Erik Eman and the organization of the Caribbean Sea Jazz Festival has just announced the unfortunate cancellation of this year’s popular series of concerts in September.
Eman shared the news with friends, crew members, artists, sponsors, volunteers, and past visitors of the Caribbean Sea Jazz Festival with a heavy heart.
The organization has been making progress lining up this year’s program having applied for its annual subsidy with branding partners such as the Aruba Airport Authority, Tropical Bottling, Renaissance Aruba Resort, Divi Resorts and various other generous entities when the news broke that due to budgetary restrictions the Aruba Tourism Authority will not be coming on board for 2019, withdrawing its support as the main sponsor. The subsidy request submitted by the Caribbean Sea Jazz Festival was consistent with last years’ amount, yet unfortunately for 2019, the sponsorship has not been accredited.
With little time left until September, the plan to explore other options became unfeasible, and the organization had no choice but cancel what would have been the 13th edition of the event.
The Caribbean Sea Jazz Festival has been the longest existing locally organized festival in Aruba. It enjoyed a steady support of local musicians and it allowed them the opportunity to perform on an international level in collaboration with world renowned artists. The festival’s educational outreach introduced schoolchildren on the island to a different type of music, Jazz, and new instruments they have never seen before.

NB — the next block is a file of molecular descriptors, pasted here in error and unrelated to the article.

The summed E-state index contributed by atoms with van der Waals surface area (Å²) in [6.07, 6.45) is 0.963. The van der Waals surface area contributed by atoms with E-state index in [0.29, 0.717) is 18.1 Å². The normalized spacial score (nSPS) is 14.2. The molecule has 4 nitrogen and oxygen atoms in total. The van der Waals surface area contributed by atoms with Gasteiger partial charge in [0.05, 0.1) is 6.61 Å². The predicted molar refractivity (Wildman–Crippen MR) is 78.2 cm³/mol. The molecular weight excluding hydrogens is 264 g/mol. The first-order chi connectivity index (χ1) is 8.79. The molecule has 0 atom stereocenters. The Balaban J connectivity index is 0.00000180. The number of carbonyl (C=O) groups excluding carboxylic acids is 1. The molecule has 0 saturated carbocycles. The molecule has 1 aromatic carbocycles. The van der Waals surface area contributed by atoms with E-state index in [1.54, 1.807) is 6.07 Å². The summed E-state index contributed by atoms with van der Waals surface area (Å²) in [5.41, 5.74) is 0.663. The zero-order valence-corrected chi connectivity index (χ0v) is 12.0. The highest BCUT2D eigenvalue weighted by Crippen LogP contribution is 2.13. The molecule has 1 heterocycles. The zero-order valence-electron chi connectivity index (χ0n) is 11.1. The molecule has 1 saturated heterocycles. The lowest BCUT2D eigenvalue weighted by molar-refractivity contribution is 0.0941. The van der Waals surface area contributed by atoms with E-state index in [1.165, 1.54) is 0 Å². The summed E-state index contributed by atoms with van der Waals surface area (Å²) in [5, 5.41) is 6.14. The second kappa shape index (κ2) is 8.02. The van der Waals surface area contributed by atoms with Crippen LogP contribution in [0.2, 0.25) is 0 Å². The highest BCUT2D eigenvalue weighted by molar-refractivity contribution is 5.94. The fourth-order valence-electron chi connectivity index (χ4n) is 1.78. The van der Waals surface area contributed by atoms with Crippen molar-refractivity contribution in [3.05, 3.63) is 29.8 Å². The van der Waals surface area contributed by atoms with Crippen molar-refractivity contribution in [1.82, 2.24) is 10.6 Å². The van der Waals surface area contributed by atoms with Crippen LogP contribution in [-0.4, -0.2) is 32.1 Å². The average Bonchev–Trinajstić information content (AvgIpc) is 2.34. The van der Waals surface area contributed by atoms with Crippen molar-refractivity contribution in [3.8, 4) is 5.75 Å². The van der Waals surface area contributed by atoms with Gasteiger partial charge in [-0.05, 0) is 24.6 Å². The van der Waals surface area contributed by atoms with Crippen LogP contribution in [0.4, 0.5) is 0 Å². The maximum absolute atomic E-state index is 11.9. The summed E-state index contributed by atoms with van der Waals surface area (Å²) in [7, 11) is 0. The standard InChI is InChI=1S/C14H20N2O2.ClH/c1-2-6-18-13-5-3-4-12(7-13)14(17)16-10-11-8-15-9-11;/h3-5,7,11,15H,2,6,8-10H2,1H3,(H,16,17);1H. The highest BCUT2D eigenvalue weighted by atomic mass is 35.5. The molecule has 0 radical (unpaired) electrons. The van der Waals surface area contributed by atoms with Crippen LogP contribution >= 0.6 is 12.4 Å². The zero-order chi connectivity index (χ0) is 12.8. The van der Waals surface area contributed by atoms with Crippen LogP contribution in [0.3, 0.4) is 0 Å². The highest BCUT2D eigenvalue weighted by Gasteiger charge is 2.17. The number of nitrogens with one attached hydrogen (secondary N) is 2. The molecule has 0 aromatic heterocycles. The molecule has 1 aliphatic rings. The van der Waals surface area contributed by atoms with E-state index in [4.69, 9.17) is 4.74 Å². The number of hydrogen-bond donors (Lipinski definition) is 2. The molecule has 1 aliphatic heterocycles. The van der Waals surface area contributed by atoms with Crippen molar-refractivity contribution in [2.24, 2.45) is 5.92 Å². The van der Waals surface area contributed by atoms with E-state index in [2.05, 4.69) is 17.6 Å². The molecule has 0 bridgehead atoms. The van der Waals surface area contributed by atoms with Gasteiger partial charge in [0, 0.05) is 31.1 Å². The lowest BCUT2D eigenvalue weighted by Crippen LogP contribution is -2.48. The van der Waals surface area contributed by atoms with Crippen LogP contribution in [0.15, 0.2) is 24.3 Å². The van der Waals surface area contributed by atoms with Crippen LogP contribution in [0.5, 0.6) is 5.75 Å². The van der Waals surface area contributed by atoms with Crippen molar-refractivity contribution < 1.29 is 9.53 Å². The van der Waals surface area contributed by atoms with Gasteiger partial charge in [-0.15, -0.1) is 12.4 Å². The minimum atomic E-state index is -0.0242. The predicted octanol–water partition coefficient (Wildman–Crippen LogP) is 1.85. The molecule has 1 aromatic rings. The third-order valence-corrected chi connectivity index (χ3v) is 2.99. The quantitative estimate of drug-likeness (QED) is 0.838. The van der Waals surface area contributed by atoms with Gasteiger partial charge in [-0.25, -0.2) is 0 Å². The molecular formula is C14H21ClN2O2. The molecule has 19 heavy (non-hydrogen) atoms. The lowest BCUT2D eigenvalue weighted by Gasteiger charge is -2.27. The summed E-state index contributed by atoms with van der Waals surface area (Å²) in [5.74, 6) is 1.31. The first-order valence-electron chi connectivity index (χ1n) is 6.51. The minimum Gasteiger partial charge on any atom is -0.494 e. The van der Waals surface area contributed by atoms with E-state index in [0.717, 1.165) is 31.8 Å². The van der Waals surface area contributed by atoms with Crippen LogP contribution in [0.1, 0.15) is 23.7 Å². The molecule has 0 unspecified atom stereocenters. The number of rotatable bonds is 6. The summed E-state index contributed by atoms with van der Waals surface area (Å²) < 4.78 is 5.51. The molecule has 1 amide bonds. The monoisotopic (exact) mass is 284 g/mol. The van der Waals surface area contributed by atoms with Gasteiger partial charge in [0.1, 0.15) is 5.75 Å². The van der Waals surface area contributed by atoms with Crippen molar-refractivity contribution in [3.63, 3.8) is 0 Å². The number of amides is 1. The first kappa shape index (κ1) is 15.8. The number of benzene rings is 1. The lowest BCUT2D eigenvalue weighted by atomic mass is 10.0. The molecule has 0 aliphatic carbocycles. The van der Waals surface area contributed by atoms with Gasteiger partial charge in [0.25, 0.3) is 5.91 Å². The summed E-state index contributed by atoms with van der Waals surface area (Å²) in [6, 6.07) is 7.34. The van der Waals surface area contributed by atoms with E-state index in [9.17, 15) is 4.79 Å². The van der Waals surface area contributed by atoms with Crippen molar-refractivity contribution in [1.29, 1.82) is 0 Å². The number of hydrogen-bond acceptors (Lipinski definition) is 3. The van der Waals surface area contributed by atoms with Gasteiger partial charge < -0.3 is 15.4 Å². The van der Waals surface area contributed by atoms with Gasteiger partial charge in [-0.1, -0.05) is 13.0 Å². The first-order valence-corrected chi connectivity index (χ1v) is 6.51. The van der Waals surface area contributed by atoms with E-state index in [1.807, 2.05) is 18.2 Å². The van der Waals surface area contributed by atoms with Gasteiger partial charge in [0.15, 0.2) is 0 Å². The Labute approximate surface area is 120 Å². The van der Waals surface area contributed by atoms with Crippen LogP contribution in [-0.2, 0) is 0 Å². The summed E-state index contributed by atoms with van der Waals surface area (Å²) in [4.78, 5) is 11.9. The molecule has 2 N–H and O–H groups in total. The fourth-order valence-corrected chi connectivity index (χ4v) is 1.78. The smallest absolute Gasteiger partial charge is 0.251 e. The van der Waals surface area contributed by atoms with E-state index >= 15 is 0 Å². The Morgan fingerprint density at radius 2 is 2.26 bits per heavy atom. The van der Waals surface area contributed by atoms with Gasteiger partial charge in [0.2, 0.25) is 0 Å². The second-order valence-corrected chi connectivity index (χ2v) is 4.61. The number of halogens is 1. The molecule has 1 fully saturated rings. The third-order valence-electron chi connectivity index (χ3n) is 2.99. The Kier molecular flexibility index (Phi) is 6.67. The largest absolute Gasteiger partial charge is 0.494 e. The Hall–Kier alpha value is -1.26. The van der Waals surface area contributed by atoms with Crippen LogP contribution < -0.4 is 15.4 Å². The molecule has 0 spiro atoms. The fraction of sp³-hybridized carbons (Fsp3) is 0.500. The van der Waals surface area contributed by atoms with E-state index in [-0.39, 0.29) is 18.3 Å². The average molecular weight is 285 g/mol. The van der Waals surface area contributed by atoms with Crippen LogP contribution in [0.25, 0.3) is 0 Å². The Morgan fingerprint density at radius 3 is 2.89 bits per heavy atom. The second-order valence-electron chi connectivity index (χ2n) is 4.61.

The festival has been growing in past years especially since its move to the Renaissance Marketplace area, and Eman’s desire to guarantee the reputation of the event in Aruba and overseas, convinced him that minimalizing the event for 2019 was not a good option.
Wishing to stay true to the original format and level of delivery the organization decided to put the festival on hold this year and fully focus on the 2020 edition.
That said, the organization still intends to produce a smaller version of the event in cooperation with loyal sponsoring partners in order to not disappoint music fans. Additionally, the smaller platform will serve as stage when Berkeley University visits the island for scouting purposes, eager to meet the Aruban musicians, practicing their talents in front of a live audience.
Eman, who gave the festival his all during the past 12 years, considers this a bump in the road. He is positive that eventually the cultural contribution of the event and its civic benefits will be recognized beyond calculated return on investment.
Music is part of our culture, and with the addition of jazz to the repertory of sounds played on the island, makes One Happy Island even happier.
Look forward to a small real “jazzy” festival, the “Casibari Music Festival” held at Casibari Music Café on September 20 and 21, 2019. So stay tuned.